Feature Data Briefing

Pay in the NHS: who earns what?

BMJ 2015; 351 doi: https://doi.org/10.1136/bmj.h6250 (Published 26 November 2015) Cite this as: BMJ 2015;351:h6250
  1. John Appleby, chief economist, King’s Fund, London, UK
  1. j.appleby{at}kingsfund.org.uk

Healthcare workers have all had a pay squeeze over the past few years, but John Appleby finds some have done better than others

Healthcare has always been a labour intensive industry and is likely to remain so. In a study of the probability of computerisation of different occupations, along with choreographers, computer systems analysts, and the clergy, healthcare jobs rank among the least susceptible to replacement by computers and robots.1 Good news for employment of NHS workers. But it also means that their pay— in aggregate around £50bn (€71bn; $76bn)—38% of the total NHS spend and the single largest cost in providing healthcare—is hard to ignore in times of austerity.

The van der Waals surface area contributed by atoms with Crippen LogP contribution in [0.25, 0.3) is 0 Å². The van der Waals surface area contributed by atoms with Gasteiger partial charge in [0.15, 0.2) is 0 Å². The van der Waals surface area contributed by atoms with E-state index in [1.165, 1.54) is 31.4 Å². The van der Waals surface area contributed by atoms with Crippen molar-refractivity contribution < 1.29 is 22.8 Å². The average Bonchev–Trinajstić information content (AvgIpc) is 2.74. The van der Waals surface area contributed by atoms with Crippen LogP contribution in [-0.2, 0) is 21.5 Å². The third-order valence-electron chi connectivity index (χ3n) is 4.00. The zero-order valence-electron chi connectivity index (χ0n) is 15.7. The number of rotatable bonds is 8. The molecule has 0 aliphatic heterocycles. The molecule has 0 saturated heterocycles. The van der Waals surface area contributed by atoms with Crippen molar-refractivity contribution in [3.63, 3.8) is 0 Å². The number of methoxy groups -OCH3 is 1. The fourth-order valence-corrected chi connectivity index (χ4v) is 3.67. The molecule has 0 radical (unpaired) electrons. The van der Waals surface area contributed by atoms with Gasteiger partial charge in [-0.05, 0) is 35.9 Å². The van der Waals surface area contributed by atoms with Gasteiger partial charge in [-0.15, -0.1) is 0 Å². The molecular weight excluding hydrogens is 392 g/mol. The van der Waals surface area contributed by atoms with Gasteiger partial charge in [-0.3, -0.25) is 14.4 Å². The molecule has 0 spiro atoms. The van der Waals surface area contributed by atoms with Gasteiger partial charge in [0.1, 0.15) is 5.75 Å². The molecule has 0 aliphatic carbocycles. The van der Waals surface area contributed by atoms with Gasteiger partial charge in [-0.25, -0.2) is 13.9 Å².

Squeezing growth in the pay bill over the past five years2 has been a key policy to make the NHS money go further. The impact of five years of capping pay growth is …

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